A planned series of events that took place at Benedict College in Columbia, South Carolina, this weekend led to political failures as the school hosted the Second Step Justice Forum and also welcomed the Justice Center on 20/20. as the mayor of the city, Stephen Benjamin.
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The dispute initially arose when President Donald Trump came to speak during a visit to the historically black college on Friday, where he delivered a keynote address before accepting a bilateral justice award for his work at the Criminal Justice Forum.
The campus of the school was concluded because of its appearance; a protocol led by the Secret Service and the White House, according to Benedict's administration officials. The students had to stay where the president once arrived on campus, and only a small select handful of honor students were allowed into the forum. Everyone else had to stay in the sleeping quarters or watch the forum from a distance.
"I'm not upset that [Trump] is coming to campus, I'm upset that I can't come and attend the event," Luis de La Mora, a 1
"Only the most extraordinary people can enter," said de la Mora. "It is a little exploitative for me to say that this is such a progressive move, as this is the first time Trump will attend HBCU, at least our little HBCU. This must be a brilliant moment when the world is paying attention to our small institution, but our students can't really do anything about it. "
During a news conference Friday, Benjamin told reporters that he was concerned about the low number of students who were able to attend the forum.
"I think every time you have the opportunity to expose more young people to public service, politics, new ideas, I think we should take advantage of them," Benjamin said. "I wish I had more opportunity to participate today."
On Saturday, Senator Kamala Harris, D-California, and that more will attend the forum. She stepped down at the end of Friday, citing a lack of student access, and expressed frustration that the bipartisan Justice Center would celebrate the president, who has recently redoubled his longstanding comments calling for the execution of black teens known as Central Park 5. In addition, the Trump Award was the same award presented to Harris in 2016.
As friction grew on Trump's honor as well as his presence on campus, it was announced that the 20/20 Bipartisan Justice Group would withdraw from its sponsorship of the forum.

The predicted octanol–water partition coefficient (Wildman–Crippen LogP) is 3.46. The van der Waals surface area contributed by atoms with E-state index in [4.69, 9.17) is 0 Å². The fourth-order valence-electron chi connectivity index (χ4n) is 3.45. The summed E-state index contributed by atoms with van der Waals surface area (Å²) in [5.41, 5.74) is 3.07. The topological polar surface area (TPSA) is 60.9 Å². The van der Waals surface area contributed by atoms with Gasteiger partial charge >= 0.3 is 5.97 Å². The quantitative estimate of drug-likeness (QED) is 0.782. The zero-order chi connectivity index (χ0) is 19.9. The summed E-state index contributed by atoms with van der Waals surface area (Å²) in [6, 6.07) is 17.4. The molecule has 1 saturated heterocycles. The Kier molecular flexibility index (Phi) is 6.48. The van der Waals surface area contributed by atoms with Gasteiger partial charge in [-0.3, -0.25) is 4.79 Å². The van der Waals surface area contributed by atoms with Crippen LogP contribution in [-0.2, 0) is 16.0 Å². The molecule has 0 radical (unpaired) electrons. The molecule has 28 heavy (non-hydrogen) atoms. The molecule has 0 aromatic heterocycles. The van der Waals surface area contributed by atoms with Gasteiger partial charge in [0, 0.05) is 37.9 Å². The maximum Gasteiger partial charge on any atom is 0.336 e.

In a statement to ABC News, Benjamin said that Benedict College had assumed "full operational control" of the candidacy forum.
"We are trying to work seriously and in the long term in the interest of Benedict College," Benjamin said.
Then, against the backdrop of the ongoing forum, Harris, a graduate of HBCU, announced that she would now attend the event again due to the fact that the sponsor had been "removed".
After she agreed to join, she thanked Benjamin in his speech for his guidance and his re-branding of the forum.
"Let's just deal with the elephant in the room, which is the events of the last 24-48 hours," Harris said. "Mayor Benjamin called me and told me that he would move and change … that the only right and reflection of this most honest institution would be open to students, this event, that no event would be paid and everyone could to participate, "Harris said.
But representatives of the Bipartisan Justice group – and their presence on social media globally – still claim to sponsor the forum, which fueled the confusion and speculation that 20/20 have not completely disappeared.
According to Benjamin's associates, this was "because of contracts, [and] there had to be some infrastructure left. However … Benedict College manages the event. Part of the candidate's forum is being reissued, 20/20 They are not yet hosting this. They are still running several panels and are working to accommodate people who have purchased passes from them. "
Members of the Board of Directors of the Bipartisan Justice Center also announced this, stating that the organization is still hosting Benedict College will not take the lead in candidate forums, sources said This means that the events are open to students and members of the community and that the forums will ask questions about the campaigns.
Other candidates in the forum weighed in on Harris's moving position.
"Kamala is more than a colleague, she is my sister, and I will leave her to speak for herself about her decision," said fellow presidential candidate Sen. Corey Booker, D-N.J. "[Trump’s] the remarks back then were offensive. Talking about being the best president ever for black people is just not just an insulting lie because he actually does things to hurt the African-American community. So, just I felt it was very important for me to be here to support an awesome institution. "
Armando Garcia, Zorahn Shah, Adam Kelsey, John Verhovek, Justin Gomez contributed to this report